The Great Northern New Jersey Swiss Cheese Crisis
and Other Thoughts
My new purple shoes
are amazing the people next door,
Purple shoes? In my country you can't get!
Val, originally from Romania
I promised I'd explain about the cheese. It's pretty simple, really: Half sloth, half Monty Python. I've expounded on the subject of "shopping" from time to time, normally in the context of being thankful that I am rarely called upon to accomplish same. It is my great good fortune that my housemate undertakes the filling of the larder, said fortune being only slightly reduced by her taste for such bizarre food items as "celery" and "peppers." We agree on the important things, such as ice cream flavors, that the banana is the official household fruit, and that no refrigerator can be said to be replete without a significant representation by sliced Swiss cheese, both for sandwichal activities and unitary consumption.
We have never had a Swiss cheese issue in the past. There are refrigerated compartments in food stores that harbor packages of pre-sliced Swiss in abundance. When the household supply would run low, one or more packages would be obtained and kept in a back-up location, ready to spring into the food-equivalent of action at a terminal bite's notice. But suddenly, and temporally coincident with the presentation of The Face in the Cheese, this abundance devolved into dearth. If this isn't entirely clear: There was no Swiss cheese in the refrigerator.
No more sandwiches for her. No more Swiss and Oscar Meyer Bologna roll-ups for me. Tragic and unaccustomed deprivation indeed! If you are thinking "surely there is more than a single place of purveyance of packaged Swiss" you begin to understand the dimension of the crisis. For I was informed, only a day after the initial disappointment, that a second store was similarly bereft of packaged Swiss. She didn't accost either manager with an "It's the single most popular cheese in the manor." For one thing, that's an assertion of doubtful veracity, since there is always "American" pasteurized process cheese food near or at the top of the cheese pyramid. For another, these stores have "deli departments" at which surprisingly enthusiastic youths are prepared to turn Swiss loaves into slices upon request. If they're "open." If one has time to wait one's turn.
Either they weren't or she didn't. Besides, there should be prepackaged Swiss in the refrigerated compartments in the stores. I left the Face in the Cheese on my blog, quietly bemoaned my fate, and thought about petitioning the local government to form an Office of Cheese Remonstrance. I was relieved of this necessity about a week ago when the cheese packages suddenly returned. Perhaps they were on vacation? Or the Federal Swiss Cheese Inspectorate rejected a batch for non-conforming hole size. In any event, we're OK now. And the Face has been dispatched to old-blog-land. Whew!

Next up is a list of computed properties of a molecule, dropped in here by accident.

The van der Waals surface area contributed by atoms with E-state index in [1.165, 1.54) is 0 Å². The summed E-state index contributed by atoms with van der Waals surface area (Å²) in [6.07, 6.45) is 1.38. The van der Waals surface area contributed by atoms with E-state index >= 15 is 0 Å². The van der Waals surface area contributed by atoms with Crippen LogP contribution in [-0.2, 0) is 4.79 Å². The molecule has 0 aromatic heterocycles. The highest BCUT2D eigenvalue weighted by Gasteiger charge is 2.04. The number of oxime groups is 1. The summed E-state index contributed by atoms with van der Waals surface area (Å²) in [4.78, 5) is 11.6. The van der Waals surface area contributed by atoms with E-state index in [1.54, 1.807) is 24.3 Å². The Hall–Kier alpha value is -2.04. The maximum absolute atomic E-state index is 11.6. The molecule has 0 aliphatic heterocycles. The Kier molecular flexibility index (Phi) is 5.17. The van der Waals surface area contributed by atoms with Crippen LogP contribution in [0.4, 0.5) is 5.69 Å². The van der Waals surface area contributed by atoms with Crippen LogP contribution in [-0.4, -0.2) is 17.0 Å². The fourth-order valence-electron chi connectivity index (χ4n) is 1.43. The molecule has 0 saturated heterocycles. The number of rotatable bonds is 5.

Some Days I Feel Like Bennie Noakes
I was reading an article on "Warp Drives" in Spaceflight, a publication of the British Interplanetary Society. All discussion of the subject is highly theoretical at this point, but the article focused on the fact that any theoretical drive has enormous energy requirements, and, rather than being used for propulsion, the energy would actually be used to warp space, vary the "cosmological constant," or modify spacetime in some way.
And I had this thought: What if one or more of these theories are right? And what if the billions of (statistically probable) advanced civilizations are doing just that — modifying spacetime? And what if all this modification is the cause of the accelerating expansion of the universe? Just as many think we are damaging our home planet with the CO2 emitted in part by our air and ground vehicles, I wonder if the discussion in the pan-galactic counsels is going something like this:
GC1: Gentlecreatures, all this interstellar travel with warp drives is destroying our universe! It's expanding faster and faster and will eventually be ripped apart!
GC2: There's no evidence of that. We all know that the universal quantum scalar field often makes minor adjustments within itself. And besides, even if you're right, we have a few hundred billion years to deal with it.
(Three "Whats-if" strung together don't normally make a viable hypothesis. But, as usual, I could be right, and I have yet to hear anyone, GC or human, claim to know differently.)
NP: "Down On Mission Street" - Lloyd Cole and the Commotions